Greece: Self Injecting Or Self Infecting?
Author: M. G.
Wednesday 27th of November 2013 03:56:01 PM

The World Health Organisation (WHO) is experiencing a small drama with Greece because of misunderstandings regarding a recently published HIV report. The report, prepared by the University College London's Institute of Health Equity, said: "HIV rates and heroin use have risen significantly, with about half of new HIV infections being self-inflicted to enable people to receive benefits of €700 per month and faster admission on to drug substitution programmes." Damn, this would be terrible news, but luckily the data that were reported are completely wrong. However, the news obviously spread internationally in a short time and it became a big case so the WHO was forced in recant the original statement and admit that there was "an error in the editing of the document". Quite embarrassing.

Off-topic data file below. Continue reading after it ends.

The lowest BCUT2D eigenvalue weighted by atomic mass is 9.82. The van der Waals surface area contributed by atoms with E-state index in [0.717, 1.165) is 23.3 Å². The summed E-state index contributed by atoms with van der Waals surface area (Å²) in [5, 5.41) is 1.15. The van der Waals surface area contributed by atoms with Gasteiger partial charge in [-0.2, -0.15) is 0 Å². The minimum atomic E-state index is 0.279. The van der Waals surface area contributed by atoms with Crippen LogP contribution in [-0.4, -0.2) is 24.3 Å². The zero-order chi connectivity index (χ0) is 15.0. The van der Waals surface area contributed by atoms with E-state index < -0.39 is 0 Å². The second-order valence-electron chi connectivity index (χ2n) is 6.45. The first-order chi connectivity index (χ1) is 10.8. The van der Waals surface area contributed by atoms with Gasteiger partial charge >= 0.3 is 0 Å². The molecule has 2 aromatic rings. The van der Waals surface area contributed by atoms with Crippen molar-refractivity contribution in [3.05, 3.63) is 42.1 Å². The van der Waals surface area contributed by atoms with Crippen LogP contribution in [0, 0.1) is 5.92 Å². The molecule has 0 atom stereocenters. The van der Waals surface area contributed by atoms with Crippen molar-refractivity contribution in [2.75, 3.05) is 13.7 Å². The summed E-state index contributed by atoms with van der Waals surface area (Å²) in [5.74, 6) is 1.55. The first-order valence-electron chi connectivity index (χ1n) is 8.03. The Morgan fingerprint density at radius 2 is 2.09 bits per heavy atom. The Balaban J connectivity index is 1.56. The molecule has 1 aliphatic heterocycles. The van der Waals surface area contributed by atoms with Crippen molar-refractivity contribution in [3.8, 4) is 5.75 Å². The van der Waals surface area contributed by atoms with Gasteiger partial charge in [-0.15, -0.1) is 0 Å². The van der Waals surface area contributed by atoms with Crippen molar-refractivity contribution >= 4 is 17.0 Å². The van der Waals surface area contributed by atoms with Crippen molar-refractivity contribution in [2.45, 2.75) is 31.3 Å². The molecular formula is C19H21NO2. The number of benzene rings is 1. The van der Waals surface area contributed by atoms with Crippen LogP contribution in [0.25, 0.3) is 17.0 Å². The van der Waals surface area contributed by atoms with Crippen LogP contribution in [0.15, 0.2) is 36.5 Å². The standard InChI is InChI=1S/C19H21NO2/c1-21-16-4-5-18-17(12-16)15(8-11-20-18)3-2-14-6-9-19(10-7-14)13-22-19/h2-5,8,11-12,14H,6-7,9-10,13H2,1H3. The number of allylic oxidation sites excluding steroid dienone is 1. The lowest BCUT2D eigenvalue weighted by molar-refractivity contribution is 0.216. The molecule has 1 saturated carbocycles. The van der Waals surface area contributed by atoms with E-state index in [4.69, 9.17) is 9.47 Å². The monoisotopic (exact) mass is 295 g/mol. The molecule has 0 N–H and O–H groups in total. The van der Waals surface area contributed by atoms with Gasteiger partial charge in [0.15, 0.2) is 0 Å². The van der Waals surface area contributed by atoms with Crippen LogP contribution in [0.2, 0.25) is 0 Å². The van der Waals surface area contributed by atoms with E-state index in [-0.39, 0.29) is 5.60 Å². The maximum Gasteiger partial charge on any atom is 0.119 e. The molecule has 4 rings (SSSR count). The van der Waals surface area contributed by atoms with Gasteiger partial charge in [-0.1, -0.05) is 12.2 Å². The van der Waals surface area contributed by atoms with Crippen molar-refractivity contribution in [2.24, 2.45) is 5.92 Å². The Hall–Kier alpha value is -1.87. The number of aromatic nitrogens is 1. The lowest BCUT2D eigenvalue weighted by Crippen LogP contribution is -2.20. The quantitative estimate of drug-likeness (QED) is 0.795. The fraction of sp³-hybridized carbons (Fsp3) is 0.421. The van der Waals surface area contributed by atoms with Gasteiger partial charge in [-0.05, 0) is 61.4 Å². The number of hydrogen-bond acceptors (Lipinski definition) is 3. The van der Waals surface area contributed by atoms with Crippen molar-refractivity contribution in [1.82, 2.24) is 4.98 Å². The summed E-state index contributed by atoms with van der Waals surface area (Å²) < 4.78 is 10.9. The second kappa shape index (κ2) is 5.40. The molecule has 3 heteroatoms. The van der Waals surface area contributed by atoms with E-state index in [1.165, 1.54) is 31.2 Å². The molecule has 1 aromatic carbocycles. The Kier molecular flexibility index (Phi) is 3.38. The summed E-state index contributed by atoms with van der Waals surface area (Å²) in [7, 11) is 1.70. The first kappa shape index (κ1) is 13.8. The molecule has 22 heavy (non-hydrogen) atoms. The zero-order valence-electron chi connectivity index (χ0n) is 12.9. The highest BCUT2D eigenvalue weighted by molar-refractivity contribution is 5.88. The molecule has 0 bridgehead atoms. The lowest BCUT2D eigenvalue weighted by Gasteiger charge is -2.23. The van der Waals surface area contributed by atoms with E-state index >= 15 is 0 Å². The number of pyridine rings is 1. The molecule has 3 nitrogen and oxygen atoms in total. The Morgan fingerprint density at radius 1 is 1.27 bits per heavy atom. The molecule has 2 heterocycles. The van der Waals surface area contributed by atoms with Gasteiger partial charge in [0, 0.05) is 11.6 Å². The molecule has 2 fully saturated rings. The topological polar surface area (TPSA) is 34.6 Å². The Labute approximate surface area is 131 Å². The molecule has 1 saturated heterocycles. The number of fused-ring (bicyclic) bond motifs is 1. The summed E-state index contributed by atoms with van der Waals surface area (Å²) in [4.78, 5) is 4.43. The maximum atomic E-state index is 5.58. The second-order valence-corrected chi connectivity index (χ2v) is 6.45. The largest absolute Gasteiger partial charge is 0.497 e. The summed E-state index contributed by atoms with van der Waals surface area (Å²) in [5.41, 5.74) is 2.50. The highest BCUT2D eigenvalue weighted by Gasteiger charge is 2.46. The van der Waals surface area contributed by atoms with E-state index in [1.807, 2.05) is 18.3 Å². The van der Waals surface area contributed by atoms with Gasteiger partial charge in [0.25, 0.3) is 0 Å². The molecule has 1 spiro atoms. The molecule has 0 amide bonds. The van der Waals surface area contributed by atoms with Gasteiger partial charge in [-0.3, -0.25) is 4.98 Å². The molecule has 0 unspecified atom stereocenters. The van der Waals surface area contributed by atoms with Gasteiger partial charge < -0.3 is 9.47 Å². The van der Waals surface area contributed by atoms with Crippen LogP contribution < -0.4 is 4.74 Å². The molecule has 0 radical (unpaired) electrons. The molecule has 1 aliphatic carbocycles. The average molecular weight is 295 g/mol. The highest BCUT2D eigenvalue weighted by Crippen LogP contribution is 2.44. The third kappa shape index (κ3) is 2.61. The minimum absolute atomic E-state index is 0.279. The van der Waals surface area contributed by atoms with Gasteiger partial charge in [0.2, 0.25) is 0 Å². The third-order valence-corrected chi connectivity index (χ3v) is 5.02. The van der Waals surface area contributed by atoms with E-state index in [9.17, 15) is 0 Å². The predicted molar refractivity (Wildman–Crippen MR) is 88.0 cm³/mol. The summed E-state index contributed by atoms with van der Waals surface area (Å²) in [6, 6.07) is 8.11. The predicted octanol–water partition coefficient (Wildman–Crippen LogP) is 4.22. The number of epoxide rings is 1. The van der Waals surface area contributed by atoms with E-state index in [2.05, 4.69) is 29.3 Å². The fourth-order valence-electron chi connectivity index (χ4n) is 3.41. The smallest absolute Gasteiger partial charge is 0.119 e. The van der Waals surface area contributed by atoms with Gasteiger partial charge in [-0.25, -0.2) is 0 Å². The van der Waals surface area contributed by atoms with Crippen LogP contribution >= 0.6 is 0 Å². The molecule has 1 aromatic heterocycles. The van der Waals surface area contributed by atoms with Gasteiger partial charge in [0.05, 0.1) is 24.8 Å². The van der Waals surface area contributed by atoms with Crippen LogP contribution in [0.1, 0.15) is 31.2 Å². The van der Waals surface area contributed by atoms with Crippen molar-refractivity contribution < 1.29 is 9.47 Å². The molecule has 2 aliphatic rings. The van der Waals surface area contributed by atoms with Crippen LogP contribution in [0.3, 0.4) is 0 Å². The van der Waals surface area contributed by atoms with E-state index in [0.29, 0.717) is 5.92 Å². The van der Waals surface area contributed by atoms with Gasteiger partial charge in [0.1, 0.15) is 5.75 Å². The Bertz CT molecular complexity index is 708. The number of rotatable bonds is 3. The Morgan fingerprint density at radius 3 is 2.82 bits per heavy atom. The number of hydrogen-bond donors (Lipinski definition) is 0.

By the way, the actual situation in Greece is still worrying. Half of the new HIV cases happen because of self-injecting drugs, even if steps to lower this kind of transmission were already taken since the beginning of the epidemic. In the rest of the Mediterranean areas, drug injection is not as worrying as before but this is not true in Greece. It seems that the situation is worsening instead of improving and the economical crisis plays a big role with its unexpected consequences. In fact what the WHO reported was just partially wrong, since it's still true that there are a few cases where people decide to deliberately infect themselves with HIV to get money. This is just tragic and even if the number is lower than what was initially said, this is something that everybody should be aware of.


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